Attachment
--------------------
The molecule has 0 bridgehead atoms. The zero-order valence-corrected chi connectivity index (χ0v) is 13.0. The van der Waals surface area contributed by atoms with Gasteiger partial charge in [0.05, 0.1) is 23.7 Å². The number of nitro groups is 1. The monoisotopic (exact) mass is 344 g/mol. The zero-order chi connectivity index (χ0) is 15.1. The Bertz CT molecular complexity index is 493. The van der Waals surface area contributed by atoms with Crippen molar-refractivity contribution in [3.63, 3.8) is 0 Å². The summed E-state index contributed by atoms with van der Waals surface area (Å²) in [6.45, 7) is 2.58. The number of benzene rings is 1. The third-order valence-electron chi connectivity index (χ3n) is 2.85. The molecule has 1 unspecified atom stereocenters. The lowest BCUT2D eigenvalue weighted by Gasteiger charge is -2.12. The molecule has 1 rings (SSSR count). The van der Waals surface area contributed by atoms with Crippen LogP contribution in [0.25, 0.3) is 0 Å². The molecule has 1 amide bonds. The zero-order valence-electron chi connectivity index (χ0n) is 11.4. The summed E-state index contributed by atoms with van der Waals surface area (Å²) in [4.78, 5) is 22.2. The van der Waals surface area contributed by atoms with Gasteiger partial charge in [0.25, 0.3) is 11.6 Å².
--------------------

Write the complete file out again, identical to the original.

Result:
The molecule has 0 bridgehead atoms. The zero-order valence-corrected chi connectivity index (χ0v) is 13.0. The van der Waals surface area contributed by atoms with Gasteiger partial charge in [0.05, 0.1) is 23.7 Å². The number of nitro groups is 1. The monoisotopic (exact) mass is 344 g/mol. The zero-order chi connectivity index (χ0) is 15.1. The Bertz CT molecular complexity index is 493. The van der Waals surface area contributed by atoms with Crippen molar-refractivity contribution in [3.63, 3.8) is 0 Å². The summed E-state index contributed by atoms with van der Waals surface area (Å²) in [6.45, 7) is 2.58. The number of benzene rings is 1. The third-order valence-electron chi connectivity index (χ3n) is 2.85. The molecule has 1 unspecified atom stereocenters. The lowest BCUT2D eigenvalue weighted by Gasteiger charge is -2.12. The molecule has 1 rings (SSSR count). The van der Waals surface area contributed by atoms with Crippen LogP contribution in [0.25, 0.3) is 0 Å². The molecule has 1 amide bonds. The zero-order valence-electron chi connectivity index (χ0n) is 11.4. The summed E-state index contributed by atoms with van der Waals surface area (Å²) in [4.78, 5) is 22.2. The van der Waals surface area contributed by atoms with Gasteiger partial charge in [0.25, 0.3) is 11.6 Å².